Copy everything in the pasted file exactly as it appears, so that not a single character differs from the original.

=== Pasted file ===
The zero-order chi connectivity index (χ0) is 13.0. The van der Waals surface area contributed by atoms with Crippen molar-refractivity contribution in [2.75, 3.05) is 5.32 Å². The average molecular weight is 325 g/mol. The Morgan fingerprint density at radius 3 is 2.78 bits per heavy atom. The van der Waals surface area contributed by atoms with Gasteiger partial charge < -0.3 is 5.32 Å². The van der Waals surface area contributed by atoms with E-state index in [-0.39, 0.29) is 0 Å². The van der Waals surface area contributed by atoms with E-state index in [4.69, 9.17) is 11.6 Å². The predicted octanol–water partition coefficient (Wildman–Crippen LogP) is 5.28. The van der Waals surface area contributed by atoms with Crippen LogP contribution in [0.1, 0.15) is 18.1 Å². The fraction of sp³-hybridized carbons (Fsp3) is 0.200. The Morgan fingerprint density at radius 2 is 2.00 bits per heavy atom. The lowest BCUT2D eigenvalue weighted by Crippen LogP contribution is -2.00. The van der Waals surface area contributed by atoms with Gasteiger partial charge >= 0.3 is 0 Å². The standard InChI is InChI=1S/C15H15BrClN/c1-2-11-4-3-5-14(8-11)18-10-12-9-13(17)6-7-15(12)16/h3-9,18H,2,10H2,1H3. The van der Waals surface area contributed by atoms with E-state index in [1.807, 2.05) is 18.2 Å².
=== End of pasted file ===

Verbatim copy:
The zero-order chi connectivity index (χ0) is 13.0. The van der Waals surface area contributed by atoms with Crippen molar-refractivity contribution in [2.75, 3.05) is 5.32 Å². The average molecular weight is 325 g/mol. The Morgan fingerprint density at radius 3 is 2.78 bits per heavy atom. The van der Waals surface area contributed by atoms with Gasteiger partial charge < -0.3 is 5.32 Å². The van der Waals surface area contributed by atoms with E-state index in [-0.39, 0.29) is 0 Å². The van der Waals surface area contributed by atoms with E-state index in [4.69, 9.17) is 11.6 Å². The predicted octanol–water partition coefficient (Wildman–Crippen LogP) is 5.28. The van der Waals surface area contributed by atoms with Crippen LogP contribution in [0.1, 0.15) is 18.1 Å². The fraction of sp³-hybridized carbons (Fsp3) is 0.200. The Morgan fingerprint density at radius 2 is 2.00 bits per heavy atom. The lowest BCUT2D eigenvalue weighted by Crippen LogP contribution is -2.00. The van der Waals surface area contributed by atoms with Gasteiger partial charge >= 0.3 is 0 Å². The standard InChI is InChI=1S/C15H15BrClN/c1-2-11-4-3-5-14(8-11)18-10-12-9-13(17)6-7-15(12)16/h3-9,18H,2,10H2,1H3. The van der Waals surface area contributed by atoms with E-state index in [1.807, 2.05) is 18.2 Å².